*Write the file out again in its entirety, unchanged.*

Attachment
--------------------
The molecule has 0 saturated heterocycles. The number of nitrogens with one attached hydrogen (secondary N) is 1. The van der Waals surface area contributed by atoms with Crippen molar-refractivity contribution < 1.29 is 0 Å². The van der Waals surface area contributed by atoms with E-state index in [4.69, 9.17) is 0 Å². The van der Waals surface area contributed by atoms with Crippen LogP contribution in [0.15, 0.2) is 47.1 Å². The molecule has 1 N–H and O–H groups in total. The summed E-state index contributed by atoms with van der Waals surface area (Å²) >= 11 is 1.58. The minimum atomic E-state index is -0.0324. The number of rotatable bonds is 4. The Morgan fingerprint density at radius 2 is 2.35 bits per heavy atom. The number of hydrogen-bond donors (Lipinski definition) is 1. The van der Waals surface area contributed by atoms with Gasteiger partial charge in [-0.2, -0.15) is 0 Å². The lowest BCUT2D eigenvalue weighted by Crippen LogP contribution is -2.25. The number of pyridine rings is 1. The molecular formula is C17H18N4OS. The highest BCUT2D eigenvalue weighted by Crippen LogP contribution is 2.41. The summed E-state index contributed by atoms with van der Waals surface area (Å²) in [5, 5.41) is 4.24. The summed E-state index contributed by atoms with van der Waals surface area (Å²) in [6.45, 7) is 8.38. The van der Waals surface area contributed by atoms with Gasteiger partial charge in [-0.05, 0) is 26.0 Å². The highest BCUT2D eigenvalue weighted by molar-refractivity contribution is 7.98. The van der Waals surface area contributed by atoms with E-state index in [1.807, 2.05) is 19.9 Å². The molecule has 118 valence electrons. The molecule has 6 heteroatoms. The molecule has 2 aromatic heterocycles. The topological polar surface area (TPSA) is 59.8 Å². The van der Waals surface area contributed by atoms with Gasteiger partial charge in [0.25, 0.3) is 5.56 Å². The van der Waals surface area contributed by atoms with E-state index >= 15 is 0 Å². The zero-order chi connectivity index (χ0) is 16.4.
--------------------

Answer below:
The molecule has 0 saturated heterocycles. The number of nitrogens with one attached hydrogen (secondary N) is 1. The van der Waals surface area contributed by atoms with Crippen molar-refractivity contribution < 1.29 is 0 Å². The van der Waals surface area contributed by atoms with E-state index in [4.69, 9.17) is 0 Å². The van der Waals surface area contributed by atoms with Crippen LogP contribution in [0.15, 0.2) is 47.1 Å². The molecule has 1 N–H and O–H groups in total. The summed E-state index contributed by atoms with van der Waals surface area (Å²) >= 11 is 1.58. The minimum atomic E-state index is -0.0324. The number of rotatable bonds is 4. The Morgan fingerprint density at radius 2 is 2.35 bits per heavy atom. The number of hydrogen-bond donors (Lipinski definition) is 1. The van der Waals surface area contributed by atoms with Gasteiger partial charge in [-0.2, -0.15) is 0 Å². The lowest BCUT2D eigenvalue weighted by Crippen LogP contribution is -2.25. The number of pyridine rings is 1. The molecular formula is C17H18N4OS. The highest BCUT2D eigenvalue weighted by Crippen LogP contribution is 2.41. The summed E-state index contributed by atoms with van der Waals surface area (Å²) in [5, 5.41) is 4.24. The summed E-state index contributed by atoms with van der Waals surface area (Å²) in [6.45, 7) is 8.38. The van der Waals surface area contributed by atoms with Gasteiger partial charge in [-0.05, 0) is 26.0 Å². The highest BCUT2D eigenvalue weighted by molar-refractivity contribution is 7.98. The van der Waals surface area contributed by atoms with E-state index in [1.807, 2.05) is 19.9 Å². The molecule has 118 valence electrons. The molecule has 6 heteroatoms. The molecule has 2 aromatic heterocycles. The topological polar surface area (TPSA) is 59.8 Å². The van der Waals surface area contributed by atoms with Gasteiger partial charge in [0.25, 0.3) is 5.56 Å². The van der Waals surface area contributed by atoms with E-state index >= 15 is 0 Å². The zero-order chi connectivity index (χ0) is 16.4.